Problems with spalled or cracked and broken bricks are prolific in Washington DC and historic areas such as Capitol Hill, Georgetown and Dupont Circle neighborhoods. One of the most common points of broken bricks are at retaining walls and bordering edges of stairways where handrails have been installed. Handrails resist lateral force. Essentially they are installed to create a strong point which someone can grip when walking down the stairs to steady and balance themselves as they walk along inclined walkways or climb up and down stairways. Since they need to support somebody’s weight, they need to be strong. Generally they’re installed in masonry with metal anchors. These locations are problematic though because it is one of the highest frequency areas of broken bricks on historic homes and buildings. The issue occurs both in historic masonry and modern bricks. Generally modern masonry has a higher compressive strength but in tensile resistance, even modern masonry is relatively weak.
The other main reason for failure at mounting locations hunting locations is due to ferrous expansion. Essentially, when ferrous metal such as steel or iron is installed for mounting lags, shields or bolts, when ferrous metal rust it expands in size. That expansion can create significant lateral force on the surrounding masonry. That masonry then will fail and crack as a result of the expanding rusting metal.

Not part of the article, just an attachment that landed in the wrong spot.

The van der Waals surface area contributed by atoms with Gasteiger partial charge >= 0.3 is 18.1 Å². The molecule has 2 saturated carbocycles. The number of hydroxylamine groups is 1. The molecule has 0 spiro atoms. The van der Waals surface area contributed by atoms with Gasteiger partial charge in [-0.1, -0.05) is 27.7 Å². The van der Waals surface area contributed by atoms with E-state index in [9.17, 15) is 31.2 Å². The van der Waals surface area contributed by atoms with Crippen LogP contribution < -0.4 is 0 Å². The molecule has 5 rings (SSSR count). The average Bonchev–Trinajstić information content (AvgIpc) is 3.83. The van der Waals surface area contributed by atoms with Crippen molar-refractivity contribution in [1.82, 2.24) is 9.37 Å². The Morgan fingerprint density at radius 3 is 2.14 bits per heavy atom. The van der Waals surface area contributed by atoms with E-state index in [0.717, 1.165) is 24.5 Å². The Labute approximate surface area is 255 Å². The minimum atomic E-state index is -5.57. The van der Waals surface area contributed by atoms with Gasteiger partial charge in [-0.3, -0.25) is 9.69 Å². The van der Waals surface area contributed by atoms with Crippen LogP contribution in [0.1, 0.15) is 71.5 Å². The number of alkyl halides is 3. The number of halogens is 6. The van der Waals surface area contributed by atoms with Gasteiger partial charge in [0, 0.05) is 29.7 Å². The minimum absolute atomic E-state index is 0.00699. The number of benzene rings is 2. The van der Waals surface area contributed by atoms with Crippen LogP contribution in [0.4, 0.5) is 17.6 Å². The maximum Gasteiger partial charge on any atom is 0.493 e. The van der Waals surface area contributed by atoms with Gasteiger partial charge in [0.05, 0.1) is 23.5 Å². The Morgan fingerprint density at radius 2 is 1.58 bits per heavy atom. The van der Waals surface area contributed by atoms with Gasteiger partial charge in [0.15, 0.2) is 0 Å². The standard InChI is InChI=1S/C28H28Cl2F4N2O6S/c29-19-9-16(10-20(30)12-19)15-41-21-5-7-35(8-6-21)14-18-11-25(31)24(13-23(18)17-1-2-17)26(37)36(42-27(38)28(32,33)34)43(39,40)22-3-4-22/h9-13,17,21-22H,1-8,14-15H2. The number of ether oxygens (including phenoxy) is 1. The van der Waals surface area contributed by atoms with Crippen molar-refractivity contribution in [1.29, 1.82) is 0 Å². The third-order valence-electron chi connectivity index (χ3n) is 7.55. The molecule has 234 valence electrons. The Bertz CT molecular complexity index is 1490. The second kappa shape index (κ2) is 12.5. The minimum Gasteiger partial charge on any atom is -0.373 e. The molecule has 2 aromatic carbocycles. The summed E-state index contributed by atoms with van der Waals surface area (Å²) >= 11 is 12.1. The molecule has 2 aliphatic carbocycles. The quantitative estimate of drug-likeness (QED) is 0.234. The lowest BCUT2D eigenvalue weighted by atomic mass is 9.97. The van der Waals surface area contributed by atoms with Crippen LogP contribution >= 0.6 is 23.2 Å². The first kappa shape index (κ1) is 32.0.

In the picture below you can see an example of a security panel mounting clip where it was installed into a modern hollow fascia brick. The brick cracked because it could not resist the expansion force of the rusting metal.
Oxidized ferrous metals can expand up to 3 times the size of the same non rusted ferrous metal. Oxidation can happen as a result of exposure to water and moisture, both in the form of precipitation or even condensation and wicking of adjacent moisture and groundwater. When clay bricks are fired to an extremely high temperature, they become vitreous similar to impermeable porcelain. Their properties to resist moisture increase as they are fired at extremely high temperatures towards the scale of vitreousness. However most bricks are permeable and not vitreous, and therefore they will wick water. Particularly, historic bricks are permeable and will absorb and wick water. Wicking of water is a process where water is drawn into an otherwise dry material. In such circumstances, water can even defy gravity and travel upwards vertically. In cases of groundwater moving upwards through masonry, we call that rising damp.
In the picture below, you can see the remaining cracked bricks at the other side of the security panel. The expansive force of the oxidized ferrous metal was so extreme that it even created a propagation crack which traveled down through the adjacent perpend joint below the mounting area. Mortar joints, whether historic masonry or modern bricks, offer very low tensile resistance. Particularly, historic brick mortars have a lower compressive strength.
In the photo below, you can see the broken bricks, a result of spalling from the expansion of the oxidized fastener.